Item description for The Parables of Jesus (The William Barclay Library) by William Barclay...
Overview They're some of the world's best-known stories---the parables of Jesus. Each chapter of this accessible book examines an individual story, identifies its theme, explains biblical language and customs, and interprets its meaning for you today. Originally published as And Jesus Said, it cross-references Barclay's popular Daily Study Bible. Excellent for individual or group study.
William Barclay brings to these "best-known stories in the world" new force and significance for the modern reader. Each chapter analyzes an individual parable--identifies its theme, explains it in the light of the language and customs of the ancient world, and clearly interprets its meaning for us today.
The William Barclay Library is a collection of books addressing the great issues of the Christian faith. As one of the world's most widely read interpreters of the Bible and its meaning, William Barclay devoted his life to helping people become more faithful disciples of Jesus Christ.
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Studio: Westminster John Knox Press
Est. Packaging Dimensions: Length: 7.37" Width: 5.01" Height: 0.68" Weight: 0.55 lbs.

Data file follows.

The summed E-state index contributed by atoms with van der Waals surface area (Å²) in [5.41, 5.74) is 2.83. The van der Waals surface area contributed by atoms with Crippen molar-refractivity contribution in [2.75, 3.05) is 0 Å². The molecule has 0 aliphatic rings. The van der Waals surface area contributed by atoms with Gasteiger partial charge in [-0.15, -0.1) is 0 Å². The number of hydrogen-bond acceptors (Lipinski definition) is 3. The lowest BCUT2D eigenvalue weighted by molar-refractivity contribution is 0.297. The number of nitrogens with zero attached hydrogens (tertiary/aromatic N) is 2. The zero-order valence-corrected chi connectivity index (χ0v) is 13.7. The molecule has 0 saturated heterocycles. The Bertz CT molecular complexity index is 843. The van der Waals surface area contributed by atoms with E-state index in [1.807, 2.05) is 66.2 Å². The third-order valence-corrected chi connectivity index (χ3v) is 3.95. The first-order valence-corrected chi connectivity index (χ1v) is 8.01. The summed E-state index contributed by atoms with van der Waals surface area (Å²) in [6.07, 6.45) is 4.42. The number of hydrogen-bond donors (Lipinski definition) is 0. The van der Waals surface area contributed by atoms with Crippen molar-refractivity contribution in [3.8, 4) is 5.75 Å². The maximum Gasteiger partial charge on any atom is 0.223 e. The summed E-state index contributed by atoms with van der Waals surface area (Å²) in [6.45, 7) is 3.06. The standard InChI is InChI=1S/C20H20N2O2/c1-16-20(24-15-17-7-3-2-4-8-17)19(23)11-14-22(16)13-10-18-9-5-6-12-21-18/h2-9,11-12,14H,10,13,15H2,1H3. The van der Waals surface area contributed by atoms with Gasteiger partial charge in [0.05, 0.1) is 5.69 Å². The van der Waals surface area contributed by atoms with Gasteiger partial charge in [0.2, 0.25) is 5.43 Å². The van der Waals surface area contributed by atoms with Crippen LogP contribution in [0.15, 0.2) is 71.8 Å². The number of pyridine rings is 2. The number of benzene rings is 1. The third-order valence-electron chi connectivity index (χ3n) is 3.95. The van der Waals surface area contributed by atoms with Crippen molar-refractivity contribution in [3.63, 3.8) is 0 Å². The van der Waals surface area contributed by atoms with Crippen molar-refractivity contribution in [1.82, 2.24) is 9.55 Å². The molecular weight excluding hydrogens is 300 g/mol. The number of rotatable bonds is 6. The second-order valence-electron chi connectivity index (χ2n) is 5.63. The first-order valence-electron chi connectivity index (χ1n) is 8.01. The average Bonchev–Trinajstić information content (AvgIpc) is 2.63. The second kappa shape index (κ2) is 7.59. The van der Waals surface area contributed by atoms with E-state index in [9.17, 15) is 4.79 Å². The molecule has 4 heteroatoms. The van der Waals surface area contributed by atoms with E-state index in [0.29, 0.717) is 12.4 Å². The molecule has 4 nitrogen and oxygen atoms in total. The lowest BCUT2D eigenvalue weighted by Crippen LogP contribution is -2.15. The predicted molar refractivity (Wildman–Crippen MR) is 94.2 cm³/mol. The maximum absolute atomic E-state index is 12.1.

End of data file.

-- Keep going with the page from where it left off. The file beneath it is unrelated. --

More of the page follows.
Release Date May 1, 1999
Publisher PRESBYTERIAN PUBLISHING #86
Series William Barclay Library
ISBN 066425828X ISBN13 9780664258283
Availability 0 units.
More About William Barclay
William Barclay (1907-1978) nacio en Wick (Escocia) en una familia de larga tradicion evangelica. Estudio en la Universidad y en el Trinity College de Glasgow, que completo con un semestre en la Universidad alemana de Marburgo. En 1933 fue ordenado al ministerio de la Iglesia de Escocia. Su primer y unico pastorado fue en Trinity Church de Renfrew, donde permaneceria casi catorce anos (1933-47). Dio clases de lengua y literatura del Nuevo Testamento en la Universidad de Glasglow hasta el dia de su jubilacion."
William Barclay was born in 1907 and died in 1978.
William Barclay has published or released items in the following series...
Reviews - What do customers think about The Parables of Jesus (The William Barclay Library)?
Barclay has great insights Jan 11, 2007
This text has some great nuggets of wisdom, but is a very hard read. You must have your Bible in hand to read this book; it's next to impossible to follow it if you are reading it on the train without your main tool. But perseverence is recommended!
No one beats Barclay for history... Apr 23, 2006
...that any layman can understand. We can read Jesus' story about the wheat and the tares in Matthew 13:24-30 and understand that in the end, there will be a separation between the fruitful plant and the poisonous one; Barclay adds illumination to the story by describing the three different ways that the tare (the darnel plant) could be separated from the wheat when it was full grown, and then going on to make application about why Jesus told this simple, powerful story.